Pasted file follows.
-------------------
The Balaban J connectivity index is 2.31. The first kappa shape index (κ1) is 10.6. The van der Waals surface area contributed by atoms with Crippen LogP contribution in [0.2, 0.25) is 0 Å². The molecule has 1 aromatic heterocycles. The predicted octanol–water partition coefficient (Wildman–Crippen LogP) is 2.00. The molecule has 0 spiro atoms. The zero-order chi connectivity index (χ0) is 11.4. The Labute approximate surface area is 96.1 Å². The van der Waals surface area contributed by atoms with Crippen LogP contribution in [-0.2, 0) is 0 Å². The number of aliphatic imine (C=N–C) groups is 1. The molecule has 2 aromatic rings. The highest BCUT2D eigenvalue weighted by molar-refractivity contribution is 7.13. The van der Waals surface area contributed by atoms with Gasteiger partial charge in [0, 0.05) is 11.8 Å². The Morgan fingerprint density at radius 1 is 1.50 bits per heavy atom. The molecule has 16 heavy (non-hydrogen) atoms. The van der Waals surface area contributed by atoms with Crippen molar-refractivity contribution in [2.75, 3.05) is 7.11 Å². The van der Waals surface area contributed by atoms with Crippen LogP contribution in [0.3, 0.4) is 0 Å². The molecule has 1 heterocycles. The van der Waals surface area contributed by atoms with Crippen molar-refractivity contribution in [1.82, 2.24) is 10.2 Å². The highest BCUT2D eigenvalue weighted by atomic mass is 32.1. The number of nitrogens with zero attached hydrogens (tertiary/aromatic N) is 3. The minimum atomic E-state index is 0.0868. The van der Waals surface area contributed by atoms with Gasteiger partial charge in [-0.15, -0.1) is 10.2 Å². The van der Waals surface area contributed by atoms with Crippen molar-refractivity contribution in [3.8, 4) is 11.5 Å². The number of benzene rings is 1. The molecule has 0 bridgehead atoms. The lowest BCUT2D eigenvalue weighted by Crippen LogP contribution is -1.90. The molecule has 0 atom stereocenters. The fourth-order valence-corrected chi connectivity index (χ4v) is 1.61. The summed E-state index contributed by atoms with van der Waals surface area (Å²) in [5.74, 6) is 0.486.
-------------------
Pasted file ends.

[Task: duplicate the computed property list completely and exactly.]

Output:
The Balaban J connectivity index is 2.31. The first kappa shape index (κ1) is 10.6. The van der Waals surface area contributed by atoms with Crippen LogP contribution in [0.2, 0.25) is 0 Å². The molecule has 1 aromatic heterocycles. The predicted octanol–water partition coefficient (Wildman–Crippen LogP) is 2.00. The molecule has 0 spiro atoms. The zero-order chi connectivity index (χ0) is 11.4. The Labute approximate surface area is 96.1 Å². The van der Waals surface area contributed by atoms with Crippen LogP contribution in [-0.2, 0) is 0 Å². The number of aliphatic imine (C=N–C) groups is 1. The molecule has 2 aromatic rings. The highest BCUT2D eigenvalue weighted by molar-refractivity contribution is 7.13. The van der Waals surface area contributed by atoms with Gasteiger partial charge in [0, 0.05) is 11.8 Å². The Morgan fingerprint density at radius 1 is 1.50 bits per heavy atom. The molecule has 16 heavy (non-hydrogen) atoms. The van der Waals surface area contributed by atoms with Crippen molar-refractivity contribution in [2.75, 3.05) is 7.11 Å². The van der Waals surface area contributed by atoms with Crippen LogP contribution in [0.3, 0.4) is 0 Å². The molecule has 1 heterocycles. The van der Waals surface area contributed by atoms with Crippen molar-refractivity contribution in [1.82, 2.24) is 10.2 Å². The highest BCUT2D eigenvalue weighted by atomic mass is 32.1. The number of nitrogens with zero attached hydrogens (tertiary/aromatic N) is 3. The minimum atomic E-state index is 0.0868. The van der Waals surface area contributed by atoms with Gasteiger partial charge in [-0.15, -0.1) is 10.2 Å². The van der Waals surface area contributed by atoms with Crippen molar-refractivity contribution in [3.8, 4) is 11.5 Å². The number of benzene rings is 1. The molecule has 0 bridgehead atoms. The lowest BCUT2D eigenvalue weighted by Crippen LogP contribution is -1.90. The molecule has 0 atom stereocenters. The fourth-order valence-corrected chi connectivity index (χ4v) is 1.61. The summed E-state index contributed by atoms with van der Waals surface area (Å²) in [5.74, 6) is 0.486.